U.S. Sen. Cynthia Lummis (R-WY) and Reps. Wiley Nickel (D-NC) and Mike Flood (R-NE) are working to overturn a controversial Securities and Exchange Commission (SEC) staff accounting bulletin, SAB 121, that places restrictions on the custody of digital assets by public companies, including banks and trust companies, on behalf of their customers. On Feb. 1, 2024, the lawmakers introduced a joint resolution of disapproval in both the Senate and the House, arguing the bulletin lacks legal force. If the resolution is passed by both Houses of Congress and signed by the President, SAB 121 would be nullified and would require congressional authorization to be reissued. However, even if the joint resolution passes, a veto by the President is expected.
SAB 121 states that public companies, which include banks and trust companies, holding digital assets for clients must do so on their own balance sheets, potentially requiring them to maintain considerable capital to offset the risk. This issuance sparked outrage from the digital assets industry, who generally view the bulletin as burdensome and as creating an unworkable regulatory environment for digital asset custodians, discouraging them from offering digital asset custody options.
An SAB, or “Staff Accounting Bulletin,” provides guidance to the public on how SEC staff interprets or applies certain accounting or disclosure rules but is not a rule itself and does not have the force of law. In contrast, an SEC rule is a legally binding regulation. Unlike SABs, SEC rules typically are required to be issued through a rulemaking process that includes submission to Congress and public comment.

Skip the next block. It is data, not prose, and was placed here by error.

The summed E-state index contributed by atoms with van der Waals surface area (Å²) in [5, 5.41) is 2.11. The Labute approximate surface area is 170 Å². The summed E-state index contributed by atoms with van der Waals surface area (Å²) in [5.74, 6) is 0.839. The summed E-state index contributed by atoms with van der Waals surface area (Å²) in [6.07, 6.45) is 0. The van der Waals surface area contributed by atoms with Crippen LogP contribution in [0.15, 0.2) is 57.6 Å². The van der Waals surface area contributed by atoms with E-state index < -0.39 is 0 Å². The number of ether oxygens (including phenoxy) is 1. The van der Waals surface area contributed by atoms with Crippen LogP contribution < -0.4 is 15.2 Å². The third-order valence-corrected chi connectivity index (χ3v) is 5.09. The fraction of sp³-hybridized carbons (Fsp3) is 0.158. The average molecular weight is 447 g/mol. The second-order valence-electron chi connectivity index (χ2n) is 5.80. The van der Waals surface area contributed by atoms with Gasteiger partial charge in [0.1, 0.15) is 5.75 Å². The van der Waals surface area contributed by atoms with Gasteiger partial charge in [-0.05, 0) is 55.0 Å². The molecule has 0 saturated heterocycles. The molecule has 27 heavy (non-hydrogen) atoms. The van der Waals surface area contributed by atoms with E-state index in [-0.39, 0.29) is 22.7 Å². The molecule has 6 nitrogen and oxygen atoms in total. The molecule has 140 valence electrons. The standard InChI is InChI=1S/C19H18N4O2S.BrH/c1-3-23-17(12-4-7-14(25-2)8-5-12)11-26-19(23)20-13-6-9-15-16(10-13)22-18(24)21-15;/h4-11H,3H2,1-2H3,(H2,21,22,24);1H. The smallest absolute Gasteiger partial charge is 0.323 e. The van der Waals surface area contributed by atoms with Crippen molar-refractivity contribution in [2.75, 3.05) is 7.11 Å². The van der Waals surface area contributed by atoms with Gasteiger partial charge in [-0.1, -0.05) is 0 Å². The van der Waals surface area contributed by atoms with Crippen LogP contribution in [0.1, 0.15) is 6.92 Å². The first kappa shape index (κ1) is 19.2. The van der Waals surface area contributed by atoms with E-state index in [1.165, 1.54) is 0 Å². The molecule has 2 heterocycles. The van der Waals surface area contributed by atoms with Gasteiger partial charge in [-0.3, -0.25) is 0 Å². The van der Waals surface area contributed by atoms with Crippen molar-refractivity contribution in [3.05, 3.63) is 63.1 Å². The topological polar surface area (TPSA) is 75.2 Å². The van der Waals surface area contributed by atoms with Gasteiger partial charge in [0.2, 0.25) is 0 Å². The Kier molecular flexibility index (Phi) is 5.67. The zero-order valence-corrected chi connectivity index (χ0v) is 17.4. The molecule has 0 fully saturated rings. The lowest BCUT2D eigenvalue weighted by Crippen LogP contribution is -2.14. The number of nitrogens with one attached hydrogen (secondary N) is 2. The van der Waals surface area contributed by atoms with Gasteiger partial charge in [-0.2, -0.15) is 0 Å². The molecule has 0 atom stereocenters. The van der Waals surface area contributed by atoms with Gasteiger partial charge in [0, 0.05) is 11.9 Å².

When the SEC issued SAB 121 in March 2022, critics argued the SEC effectively enacted a new rule. An October 2023 report from the Government Accountability Office (GAO) supported this claim, stating that the SEC should have gone through the official rulemaking process before issuing the content of SAB 121. The lawmakers’ joint resolution is based in part on the GAO’s report.
Crypto lobbying groups have indicated that the nullification of SAB 121 would promote access to institutional-level custody solutions, facilitate institutional investors’ acceptance and use of digital assets, and in turn, increase the public’s access to these assets. Although the chances of nullification are low, proponents of crypto may view the joint resolution, at the very least, as useful political messaging in support of their aims.